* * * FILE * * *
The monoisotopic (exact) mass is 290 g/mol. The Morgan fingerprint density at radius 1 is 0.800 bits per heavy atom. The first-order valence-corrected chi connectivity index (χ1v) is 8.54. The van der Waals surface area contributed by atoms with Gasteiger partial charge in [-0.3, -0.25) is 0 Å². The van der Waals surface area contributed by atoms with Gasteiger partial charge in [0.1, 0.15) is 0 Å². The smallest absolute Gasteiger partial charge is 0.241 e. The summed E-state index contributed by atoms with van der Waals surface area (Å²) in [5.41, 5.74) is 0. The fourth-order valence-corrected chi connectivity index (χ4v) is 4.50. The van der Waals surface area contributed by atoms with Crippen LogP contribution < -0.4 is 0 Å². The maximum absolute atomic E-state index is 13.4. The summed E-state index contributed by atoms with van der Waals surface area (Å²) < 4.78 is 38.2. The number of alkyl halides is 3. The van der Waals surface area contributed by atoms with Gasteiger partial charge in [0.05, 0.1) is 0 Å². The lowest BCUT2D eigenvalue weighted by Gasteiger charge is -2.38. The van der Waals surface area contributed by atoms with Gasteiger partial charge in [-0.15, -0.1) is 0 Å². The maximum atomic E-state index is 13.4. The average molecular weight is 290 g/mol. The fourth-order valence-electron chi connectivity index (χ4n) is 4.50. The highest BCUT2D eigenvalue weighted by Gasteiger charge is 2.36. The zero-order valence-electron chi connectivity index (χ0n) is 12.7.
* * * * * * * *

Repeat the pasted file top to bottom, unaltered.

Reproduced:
The monoisotopic (exact) mass is 290 g/mol. The Morgan fingerprint density at radius 1 is 0.800 bits per heavy atom. The first-order valence-corrected chi connectivity index (χ1v) is 8.54. The van der Waals surface area contributed by atoms with Gasteiger partial charge in [-0.3, -0.25) is 0 Å². The van der Waals surface area contributed by atoms with Gasteiger partial charge in [0.1, 0.15) is 0 Å². The smallest absolute Gasteiger partial charge is 0.241 e. The summed E-state index contributed by atoms with van der Waals surface area (Å²) in [5.41, 5.74) is 0. The fourth-order valence-corrected chi connectivity index (χ4v) is 4.50. The van der Waals surface area contributed by atoms with Crippen LogP contribution < -0.4 is 0 Å². The maximum absolute atomic E-state index is 13.4. The summed E-state index contributed by atoms with van der Waals surface area (Å²) < 4.78 is 38.2. The number of alkyl halides is 3. The van der Waals surface area contributed by atoms with Gasteiger partial charge in [0.05, 0.1) is 0 Å². The lowest BCUT2D eigenvalue weighted by Gasteiger charge is -2.38. The van der Waals surface area contributed by atoms with Gasteiger partial charge in [-0.15, -0.1) is 0 Å². The maximum atomic E-state index is 13.4. The average molecular weight is 290 g/mol. The fourth-order valence-electron chi connectivity index (χ4n) is 4.50. The highest BCUT2D eigenvalue weighted by Gasteiger charge is 2.36. The zero-order valence-electron chi connectivity index (χ0n) is 12.7.